|Waiting for results|
As I said in “Losing My Hair, But Not My Control,” my white blood cell counts dropped the week of December 12th. I was tested on Monday (with a score of 0.65), Thursday (0.35), and Friday (0.44). Seeing that my cells rebounded between Thursday and Friday made Nurse Practitioner Candace and Dr. Maurer optimistic that they would continue to rise over the weekend. If they didn’t raise to 1.0 by Monday, December 19th (the start of my long week of chemo), I wouldn’t be allowed to continue treatment.
The 19th arrived and my blood was drawn. About fifteen minutes later, Nurse Jen came back with a grim look on her face. My cell counts hadn’t raised. They hadn’t even maintained. They dropped back down to 0.35. I wasn’t allowed to have treatment this week. I was beyond disappointed in myself and my cells. While I wasn’t expecting my cells to rebound completely, I didn’t think they would drop again. I kind of sat there in a stunned silence when Jenn told me.
To be honest, I was very frustrated throughout the past week. Not being allowed to have treatment moved my entire treatment plan back a week. I never thought I would be upset about chemo being pushed back, but it represents more obstacles. I’ll also have to have part of my new cycle in an unfamiliar infusion center, due to my normal office being closed for the holidays. Moving everything back also represents more time off of work (and more time unpaid, which is not something I need when I have bills pouring in).
On top of not getting treatment, I’ve had a number of general frustrations since my last round of chemo. I’m not allowed to do anything or go anywhere, because of the risk of infection. I just have to putter around the house, watching movies, playing video games, and resting. An ideal weekend yes - but this has been what I’ve been doing for the past few weeks. My strength isn’t quite high enough to go on walks, and I also don’t want to take an unnecessary risk.
|Getting checked again|
Another downfall of my falling cell count is that I've had to limit my exposure to my fiancee. Mallory and I have had to sleep in separate bedrooms and staying apart in general, since she had a cold a week ago. A minor cold for a normal person can become a life-threatening episode for someone with a compromised immune system, so we decided to be proactive. Still, having Mallory next to me as I sleep has always been a comfort, even if she is a covers hog. This separation, coupled with the general restlessness that is a side effect of my chemo, means I haven’t been sleeping well in general, which is another difficult thing to deal with.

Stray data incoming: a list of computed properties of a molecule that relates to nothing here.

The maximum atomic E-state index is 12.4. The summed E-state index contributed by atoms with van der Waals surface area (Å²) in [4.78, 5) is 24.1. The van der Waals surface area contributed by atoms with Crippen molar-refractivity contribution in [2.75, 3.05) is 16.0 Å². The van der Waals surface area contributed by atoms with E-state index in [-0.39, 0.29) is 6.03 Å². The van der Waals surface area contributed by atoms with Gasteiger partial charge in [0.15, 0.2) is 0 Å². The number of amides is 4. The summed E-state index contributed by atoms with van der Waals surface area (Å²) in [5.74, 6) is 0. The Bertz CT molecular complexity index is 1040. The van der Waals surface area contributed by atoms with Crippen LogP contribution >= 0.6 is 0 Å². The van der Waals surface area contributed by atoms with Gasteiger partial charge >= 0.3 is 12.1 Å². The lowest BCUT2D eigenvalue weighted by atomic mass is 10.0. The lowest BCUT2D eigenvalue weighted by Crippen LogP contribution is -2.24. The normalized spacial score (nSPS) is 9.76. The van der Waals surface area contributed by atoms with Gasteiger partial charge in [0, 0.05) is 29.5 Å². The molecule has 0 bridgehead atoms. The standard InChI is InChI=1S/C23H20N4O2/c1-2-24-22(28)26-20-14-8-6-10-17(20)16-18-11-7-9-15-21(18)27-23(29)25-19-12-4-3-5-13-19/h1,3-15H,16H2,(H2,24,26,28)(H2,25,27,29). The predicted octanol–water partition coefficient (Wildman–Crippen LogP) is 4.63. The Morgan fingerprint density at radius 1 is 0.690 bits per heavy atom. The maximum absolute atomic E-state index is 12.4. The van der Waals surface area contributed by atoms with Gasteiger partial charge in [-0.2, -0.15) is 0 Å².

Probably the most frustrating thing is that I can’t do anything to raise my cell counts. My medical team will give me neulasta (a marrow growth factor) in my new cycle to help prevent this from happening in the future, but they want my cell counts to replenish themselves first. There’s nothing I can eat or do to help stimulate cell growth. This bothers me a lot. I like to be in charge of everything. Knowing there is nothing I can do to fix this is hard to accept.
I’m aware that my issues are still mild compared to someone in Stage IV who is in chronic pain. Still, despite my positive attitude that I strive to keep up, I’m frustrated. I feel like I’ve done everything right along the course of treatment. I’ve been limiting activity to let my body rest, eating a balanced diet, drinking tons of water, downing bottle upon bottle of Vitaminwater and Ensure to help replenish nutrients and electrolytes, and keeping up with all my meds. None of this seems to have paid off. My treatment course is very aggressive (since I have an aggressive cancer), and it’s taking a physical toll on my body.
As I walked into the office on Thursday, December 22nd to have more bloodwork to see if my cell count had raised, all of these frustrations were weighing on me. I was sure my counts wouldn't be where they needed to be. There were four days between my last two checks and that time, the levels dropped. It had only been three days since my last check, so I wasn’t expecting much. I really didn’t think my counts would raise much past 0.65.
The blood technician came back holding a sheet of paper. She handed it to me and I quickly scanned it. I was right - my levels weren’t at 0.65 or even 1.0. They had raised all the way to 1.87.
“Yeah, I really just have one main one. Can I-”
“Yes, Justin. You can see Star Wars.”
It’s funny how quickly she had gotten to know me. I asked her to voice record her permission on my phone to prove to Mallory that we could go. I got home, played the message, and we made plans to see the movie at 2:30 that afternoon.
Even though my immune system wasn’t compromised anymore, I still wore a facemask to the theatre as an added precaution. It helped me bring out my inner Darth Vader. (Although, with a bald head and face mask, I looked more like Bane from The Dark Knight Rises.) To be quite honest, Rogue One was a bit of a let down, but ABSOT isn’t a movie review blog nor will I get into spoilers here. More so than being able to see the movie, I was most excited I could get out and do what I wanted to do...for once.
As we headed home from seeing Rogue One, the positive vibes kept buoying my spirits. Christmas and New Year’s were just around the corner, and I was ready to celebrate the holidays with my family.
I’m currently undergoing chemotherapy to cure my cancer. Each Monday, I’ll post my thoughts on this experience. These may be reflections on my prior week’s treatments, musings about my newly-altered life, or anything else that comes into my “chemo brain.” Follow along with all of my posts here.
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